In the 1950s, Maserati and Ferrari battled it out for supremacy in the Sport category, for cars with an engine capacity of 2 litres or less. It was a fierce battle that was won by the Maserati A6 GCS between 1954 and 1955.

To counter its rivals, Maranello decided to develop an heir to the 500 Mondial, the 500 Testarossa.

The four-cylinder Testarossa

Enzo Ferrari first asked Vittorio Jano to radically transform the racing car, updating the Mondial's design in every respect. He began with the in-line four-cylinder engine designed by Aurelio Lampredi, which was revised in many details, including its aesthetics.

Prototype Ferrari 500 Testarossa (1956)

Prototype Ferrari 500 Testarossa (1956)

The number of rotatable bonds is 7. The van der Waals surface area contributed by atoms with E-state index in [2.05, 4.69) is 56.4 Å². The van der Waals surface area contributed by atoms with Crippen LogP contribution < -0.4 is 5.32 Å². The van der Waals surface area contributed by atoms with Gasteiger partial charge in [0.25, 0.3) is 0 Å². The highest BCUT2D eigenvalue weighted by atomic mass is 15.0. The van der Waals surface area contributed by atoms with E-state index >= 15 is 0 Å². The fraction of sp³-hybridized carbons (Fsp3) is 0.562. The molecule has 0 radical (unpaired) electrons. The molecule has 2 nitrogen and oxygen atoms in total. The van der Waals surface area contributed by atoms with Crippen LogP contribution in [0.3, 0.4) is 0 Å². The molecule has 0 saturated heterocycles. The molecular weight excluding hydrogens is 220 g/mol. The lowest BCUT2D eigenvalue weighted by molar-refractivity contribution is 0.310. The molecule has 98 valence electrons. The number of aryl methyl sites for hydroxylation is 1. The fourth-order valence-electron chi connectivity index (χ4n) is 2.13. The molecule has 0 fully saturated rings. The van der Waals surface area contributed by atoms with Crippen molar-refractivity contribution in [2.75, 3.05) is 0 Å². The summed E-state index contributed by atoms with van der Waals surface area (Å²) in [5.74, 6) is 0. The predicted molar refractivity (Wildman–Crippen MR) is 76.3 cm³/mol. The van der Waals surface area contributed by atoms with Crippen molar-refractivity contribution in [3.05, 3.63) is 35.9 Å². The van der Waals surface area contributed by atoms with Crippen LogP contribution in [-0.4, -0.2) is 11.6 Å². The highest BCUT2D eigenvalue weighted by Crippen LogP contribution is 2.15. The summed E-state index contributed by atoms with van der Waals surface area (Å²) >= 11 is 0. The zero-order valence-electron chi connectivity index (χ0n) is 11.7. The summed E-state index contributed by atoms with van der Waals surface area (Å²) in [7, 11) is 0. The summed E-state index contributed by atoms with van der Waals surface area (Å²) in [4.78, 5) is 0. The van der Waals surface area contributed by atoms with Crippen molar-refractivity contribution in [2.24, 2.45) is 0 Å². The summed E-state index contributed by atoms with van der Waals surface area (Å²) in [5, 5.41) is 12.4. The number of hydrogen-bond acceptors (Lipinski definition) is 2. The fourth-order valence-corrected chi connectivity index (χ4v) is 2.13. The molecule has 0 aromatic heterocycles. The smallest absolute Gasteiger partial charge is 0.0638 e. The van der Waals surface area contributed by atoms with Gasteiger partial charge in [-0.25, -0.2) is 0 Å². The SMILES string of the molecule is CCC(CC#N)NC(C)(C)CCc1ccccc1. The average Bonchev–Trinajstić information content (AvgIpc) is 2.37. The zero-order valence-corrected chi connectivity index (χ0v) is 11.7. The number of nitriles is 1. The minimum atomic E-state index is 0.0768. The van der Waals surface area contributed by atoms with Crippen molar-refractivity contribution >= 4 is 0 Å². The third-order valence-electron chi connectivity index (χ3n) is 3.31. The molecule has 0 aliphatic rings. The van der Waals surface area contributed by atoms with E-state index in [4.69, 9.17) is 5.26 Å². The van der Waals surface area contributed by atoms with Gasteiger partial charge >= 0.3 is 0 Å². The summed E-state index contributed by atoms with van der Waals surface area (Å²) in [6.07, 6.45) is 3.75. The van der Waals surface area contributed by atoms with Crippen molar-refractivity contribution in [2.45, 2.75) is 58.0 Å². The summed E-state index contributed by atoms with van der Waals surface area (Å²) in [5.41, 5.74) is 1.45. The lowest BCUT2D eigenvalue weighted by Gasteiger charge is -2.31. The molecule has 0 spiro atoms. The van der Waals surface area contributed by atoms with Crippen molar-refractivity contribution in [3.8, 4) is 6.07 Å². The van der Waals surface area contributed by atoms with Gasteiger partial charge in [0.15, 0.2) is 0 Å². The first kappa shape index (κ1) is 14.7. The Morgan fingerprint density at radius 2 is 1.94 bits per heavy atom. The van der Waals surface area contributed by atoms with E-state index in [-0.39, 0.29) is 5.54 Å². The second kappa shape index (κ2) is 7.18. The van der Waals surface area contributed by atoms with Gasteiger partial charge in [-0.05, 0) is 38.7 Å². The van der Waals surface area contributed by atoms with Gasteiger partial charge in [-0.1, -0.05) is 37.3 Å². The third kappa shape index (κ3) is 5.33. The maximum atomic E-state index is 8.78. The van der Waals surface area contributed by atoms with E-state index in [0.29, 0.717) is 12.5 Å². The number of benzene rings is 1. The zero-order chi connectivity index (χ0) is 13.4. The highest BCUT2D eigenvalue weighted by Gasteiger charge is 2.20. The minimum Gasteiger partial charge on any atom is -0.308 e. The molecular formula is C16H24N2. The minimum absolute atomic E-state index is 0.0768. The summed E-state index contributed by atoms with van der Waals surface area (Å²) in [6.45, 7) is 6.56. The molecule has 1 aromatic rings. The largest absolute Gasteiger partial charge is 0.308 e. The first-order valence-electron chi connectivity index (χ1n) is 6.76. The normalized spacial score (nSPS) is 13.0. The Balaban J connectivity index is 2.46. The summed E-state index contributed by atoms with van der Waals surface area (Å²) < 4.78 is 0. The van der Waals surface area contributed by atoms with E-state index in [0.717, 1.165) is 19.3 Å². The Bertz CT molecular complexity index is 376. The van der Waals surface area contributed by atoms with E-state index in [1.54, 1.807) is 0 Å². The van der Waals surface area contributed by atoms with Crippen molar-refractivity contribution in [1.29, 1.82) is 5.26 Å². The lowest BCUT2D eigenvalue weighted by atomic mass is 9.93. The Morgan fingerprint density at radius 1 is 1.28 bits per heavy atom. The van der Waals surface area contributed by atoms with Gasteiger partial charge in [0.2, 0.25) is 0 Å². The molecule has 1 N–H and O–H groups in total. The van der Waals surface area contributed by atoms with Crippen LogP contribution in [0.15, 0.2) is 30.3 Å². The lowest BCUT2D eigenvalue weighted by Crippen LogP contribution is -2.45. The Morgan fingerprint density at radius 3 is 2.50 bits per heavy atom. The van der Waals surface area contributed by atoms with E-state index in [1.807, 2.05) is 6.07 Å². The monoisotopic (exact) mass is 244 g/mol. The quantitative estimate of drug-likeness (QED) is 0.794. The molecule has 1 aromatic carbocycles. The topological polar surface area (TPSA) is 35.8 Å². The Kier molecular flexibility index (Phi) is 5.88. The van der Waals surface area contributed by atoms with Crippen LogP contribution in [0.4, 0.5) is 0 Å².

The heads of the new engine were painted red, inspiring the car's name. The four-cylinder engine delivers 180 PS at 7,000 rpm, a top speed of 152 mph and a total weight of 680 kg.

Scaglietti also collaborated on the project, working on a more streamlined and even more aerodynamic body.

From workshop to track

The Ferrari prototype you see in the photos was the first step towards the real car that competed in the World Sports Car Championship between 1956 and 1957. The Ferrari was entrusted to various private teams and, alongside the already existing 750 and 850 Monza and the 290 MM, the Prancing Horse managed to win the Italian championship thanks to drivers Franco Cortese and Gino Munaron.

Prototype Ferrari 500 Testarossa (1956)

Prototype Ferrari 500 Testarossa (1956)

Munaron also managed to finish eighth overall (first in his class) at the 1957 Mille Miglia.

In all, only 19 examples of the 500 Testarossa were produced. The few remaining examples are invaluable to many collectors around the world.

Gallery: Ferrari 500 Testarossa Prototype (1956)